CHILDREN WITH acute leukemia should be protected against measles, as this disease represents a grave threat to them.1,2 Prophylactic γ-globulin, even when given at the time of exposure, may not prevent morbidity or mortality.2 Immunization with live attenuated measles vaccine is contraindicated because of the occurrence of fatal giant-cell pneumonia following vaccination.1 Accordingly, inactivated measles vaccine was evaluated in children with acute leukemia and other hematologic illnesses requiring immunosuppressive drug therapy. Their serologic response was compared with previously reported data from normal children immunized with the same vaccine. Immune globulin levels were also determined to further evaluate their immunologic status.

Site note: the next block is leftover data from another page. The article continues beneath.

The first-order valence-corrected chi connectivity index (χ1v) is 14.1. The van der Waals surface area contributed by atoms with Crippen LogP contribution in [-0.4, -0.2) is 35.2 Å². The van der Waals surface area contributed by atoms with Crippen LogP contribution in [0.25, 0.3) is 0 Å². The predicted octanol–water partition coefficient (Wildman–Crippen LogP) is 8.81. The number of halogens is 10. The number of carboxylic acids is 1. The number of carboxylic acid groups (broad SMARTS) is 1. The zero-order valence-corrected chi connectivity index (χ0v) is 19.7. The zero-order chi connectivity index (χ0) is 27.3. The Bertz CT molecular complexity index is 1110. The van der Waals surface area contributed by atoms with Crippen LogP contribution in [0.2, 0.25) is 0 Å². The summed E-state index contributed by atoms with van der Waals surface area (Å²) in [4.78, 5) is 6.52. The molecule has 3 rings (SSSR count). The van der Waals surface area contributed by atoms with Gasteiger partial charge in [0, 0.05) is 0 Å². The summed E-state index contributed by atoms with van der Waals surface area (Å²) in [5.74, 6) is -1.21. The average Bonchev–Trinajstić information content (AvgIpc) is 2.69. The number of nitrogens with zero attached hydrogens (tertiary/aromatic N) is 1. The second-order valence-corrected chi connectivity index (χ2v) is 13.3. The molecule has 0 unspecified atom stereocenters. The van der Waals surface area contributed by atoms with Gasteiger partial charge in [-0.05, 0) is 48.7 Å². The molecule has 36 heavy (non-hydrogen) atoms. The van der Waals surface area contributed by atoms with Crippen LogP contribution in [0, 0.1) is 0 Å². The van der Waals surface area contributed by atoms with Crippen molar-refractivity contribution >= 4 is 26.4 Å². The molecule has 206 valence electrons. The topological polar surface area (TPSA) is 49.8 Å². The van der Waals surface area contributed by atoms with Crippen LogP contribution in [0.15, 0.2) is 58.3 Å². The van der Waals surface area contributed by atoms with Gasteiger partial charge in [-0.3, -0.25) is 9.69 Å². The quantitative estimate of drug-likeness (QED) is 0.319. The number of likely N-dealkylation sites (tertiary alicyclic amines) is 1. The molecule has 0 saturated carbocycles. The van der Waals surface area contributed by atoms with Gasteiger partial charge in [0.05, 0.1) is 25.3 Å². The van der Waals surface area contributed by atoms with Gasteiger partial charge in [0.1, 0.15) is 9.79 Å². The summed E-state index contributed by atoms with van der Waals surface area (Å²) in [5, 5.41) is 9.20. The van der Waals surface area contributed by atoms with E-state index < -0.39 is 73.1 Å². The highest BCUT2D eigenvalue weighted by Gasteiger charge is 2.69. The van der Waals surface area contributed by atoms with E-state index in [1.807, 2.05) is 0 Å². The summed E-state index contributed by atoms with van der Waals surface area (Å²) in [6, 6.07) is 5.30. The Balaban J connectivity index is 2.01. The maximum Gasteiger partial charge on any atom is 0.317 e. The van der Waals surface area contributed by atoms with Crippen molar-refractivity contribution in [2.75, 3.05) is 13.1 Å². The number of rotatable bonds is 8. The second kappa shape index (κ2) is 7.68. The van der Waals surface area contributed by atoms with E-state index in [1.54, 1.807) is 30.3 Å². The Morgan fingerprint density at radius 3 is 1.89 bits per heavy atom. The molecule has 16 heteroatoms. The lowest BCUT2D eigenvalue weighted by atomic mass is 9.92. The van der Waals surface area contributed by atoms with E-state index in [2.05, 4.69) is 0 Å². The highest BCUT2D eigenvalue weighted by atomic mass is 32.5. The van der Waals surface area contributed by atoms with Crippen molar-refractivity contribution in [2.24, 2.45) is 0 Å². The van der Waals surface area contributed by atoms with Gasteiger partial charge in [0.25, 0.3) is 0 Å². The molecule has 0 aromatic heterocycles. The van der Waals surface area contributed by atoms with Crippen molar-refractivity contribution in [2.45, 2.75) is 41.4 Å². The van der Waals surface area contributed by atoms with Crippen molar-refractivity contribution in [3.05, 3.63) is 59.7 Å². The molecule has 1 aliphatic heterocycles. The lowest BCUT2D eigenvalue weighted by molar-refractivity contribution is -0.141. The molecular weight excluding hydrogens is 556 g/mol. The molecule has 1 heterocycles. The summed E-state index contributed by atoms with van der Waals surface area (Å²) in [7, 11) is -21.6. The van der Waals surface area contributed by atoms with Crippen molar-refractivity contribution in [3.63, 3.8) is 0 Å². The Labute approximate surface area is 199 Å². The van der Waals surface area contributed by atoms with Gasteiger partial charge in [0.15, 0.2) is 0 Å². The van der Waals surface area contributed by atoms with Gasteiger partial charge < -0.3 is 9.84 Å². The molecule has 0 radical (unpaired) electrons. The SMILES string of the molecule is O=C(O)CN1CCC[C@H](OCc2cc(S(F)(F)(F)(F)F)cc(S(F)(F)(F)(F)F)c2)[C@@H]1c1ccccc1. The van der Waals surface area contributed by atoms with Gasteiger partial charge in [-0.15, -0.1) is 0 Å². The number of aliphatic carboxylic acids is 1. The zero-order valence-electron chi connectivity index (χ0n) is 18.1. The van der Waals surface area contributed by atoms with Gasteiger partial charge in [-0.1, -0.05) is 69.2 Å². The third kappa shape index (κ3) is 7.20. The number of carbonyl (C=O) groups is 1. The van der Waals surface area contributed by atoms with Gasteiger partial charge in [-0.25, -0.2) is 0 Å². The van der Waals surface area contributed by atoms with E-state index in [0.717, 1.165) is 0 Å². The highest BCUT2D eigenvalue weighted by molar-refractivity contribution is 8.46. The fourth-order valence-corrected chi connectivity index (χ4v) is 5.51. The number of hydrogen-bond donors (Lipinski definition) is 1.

The 17 patients with acute leukemia, reticulo-endotheliosis, aplastic anemia, and neuroblastoma who were studied were attending the Hematology Clinic at the University of California-San Francisco Medical Center. A summary of their ages, diagnoses, and treatment is presented in Table 1.Three inactivated (killed) measles immunizations* of
STIEHM ER, ABLIN A, KUSHNER JH, ZOGER S. Measles Vaccination in Patients on Immunosuppressive Drugs: Immune Response of Certain Hematologic Patients to Inactivated Measles Vaccine. Am J Dis Child. 1966;111(2):191–194. doi:10.1001/archpedi.1966.02090050123010
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